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Dynamic Chiropractic – May 7, 2005, Vol. 23, Issue 10

Anterior Hip Pain in Young Dancers: Don't Be Fooled

By Jack Giangiulio, DC

The first "dancer tidbit" I can offer is that most dancers use the term "hip joint" interchangeably to mean the buttocks, iliac crest, sacroiliac joint, or the actual hip joint. Always ask the dancer to point to the painful region; you may be surprised at where they point.

Anterior hip pain is a common problem in dancers, especially when they have advanced to a higher level in dance or are dancing as part of a long-running performance. As dancers advance in level, so do the hours and intensity of dance classes. Usually the hip joint itself is not the primary problem in young dancers; the problem is the fatigue and/or injury of the muscles that move the hip joint.

There are four main muscles in dancers that cause anterior hip pain: the rectus femoris, sartorius, psoas and iliacus. When one or more of these muscles is injured, it spasms to protect itself, producing abnormal pulling and aberrant biomechanics of the hip joint. This causes irritation and decrease flexibility of the hip, which in turn, causes tendonitis, arthralgia and effusion. The change in the hip biomechanics will eventually recruit other muscles into spasm, especially the piriformis muscle (known to dancers as the "turn-out muscle"). Compensations will occur, creating low back stiffness and knee pain on the injured hip side.

The dancer's history of injury will usually present as follows: At first, he or she will only present with insidious anterior hip pain during hip flexion. At this point, the dancer may have taken over-the-counter or prescribed medicines. The medicines may offer some relief, but they will not cure this problem; in fact, without proper manual care, the use of such medications will prolong it.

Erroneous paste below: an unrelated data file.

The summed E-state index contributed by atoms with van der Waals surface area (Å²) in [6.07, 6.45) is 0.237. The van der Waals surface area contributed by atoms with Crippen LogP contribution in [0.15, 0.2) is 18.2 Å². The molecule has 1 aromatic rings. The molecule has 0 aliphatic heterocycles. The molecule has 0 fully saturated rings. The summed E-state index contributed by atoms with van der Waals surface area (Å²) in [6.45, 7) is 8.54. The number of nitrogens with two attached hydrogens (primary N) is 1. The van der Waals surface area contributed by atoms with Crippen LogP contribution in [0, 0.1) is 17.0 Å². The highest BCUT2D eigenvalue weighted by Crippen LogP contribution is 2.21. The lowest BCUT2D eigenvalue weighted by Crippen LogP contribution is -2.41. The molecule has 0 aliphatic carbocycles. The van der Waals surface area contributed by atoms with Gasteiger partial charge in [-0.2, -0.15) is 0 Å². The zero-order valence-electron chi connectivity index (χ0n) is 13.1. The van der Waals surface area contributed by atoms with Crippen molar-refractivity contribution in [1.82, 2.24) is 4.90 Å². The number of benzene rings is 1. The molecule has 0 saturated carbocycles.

As time progresses and the dancer continues to practice without seeking chiropractic treatment, he or she starts to lose mobility of the hip. The anterior hip pain is now constant and hurts in numerous ranges of motion. The dancer cannot fully lift his or her leg or even walk without pain. The dancer will also notice low back tightness and may even experience knee pain. It is usually at about this point that the dancer will walk into your office for treatment. If you are lucky, the dancer will seek treatment early on, but don't count on it. Dancers are a different breed of people - they perform incredible feats of strength at the extreme limits of possible human movements and they do it with a smile, no matter how much pain they are experiencing.

Dancer tidbit #2: Don't be fooled; do not jump on the iliopsoas bandwagon. Most practitioners who are not experienced with dance techniques will assume that the problem is an iliopsoas muscle strain. This may be the case, but it is not the most probable strain. The most probable cause of anterior hip pain in young dancers is a strain of the rectus femoris, followed by the sartorius, psoas and iliacus, respectively.

Why the rectus femoris? In dancers, the fectus femoris is a highly overused muscle. Dance technique constantly requires dancers to perform hip flexion at or above 90 degrees, with knee extension (rectus femoris primary action). Once in this position, dancers are also required to abduct and externally rotate the hip, switching a portion of the stress to the sartorius muscle as they hold this new position. The dancer will then return to the prior position, switching the stress back to the rectus femoris.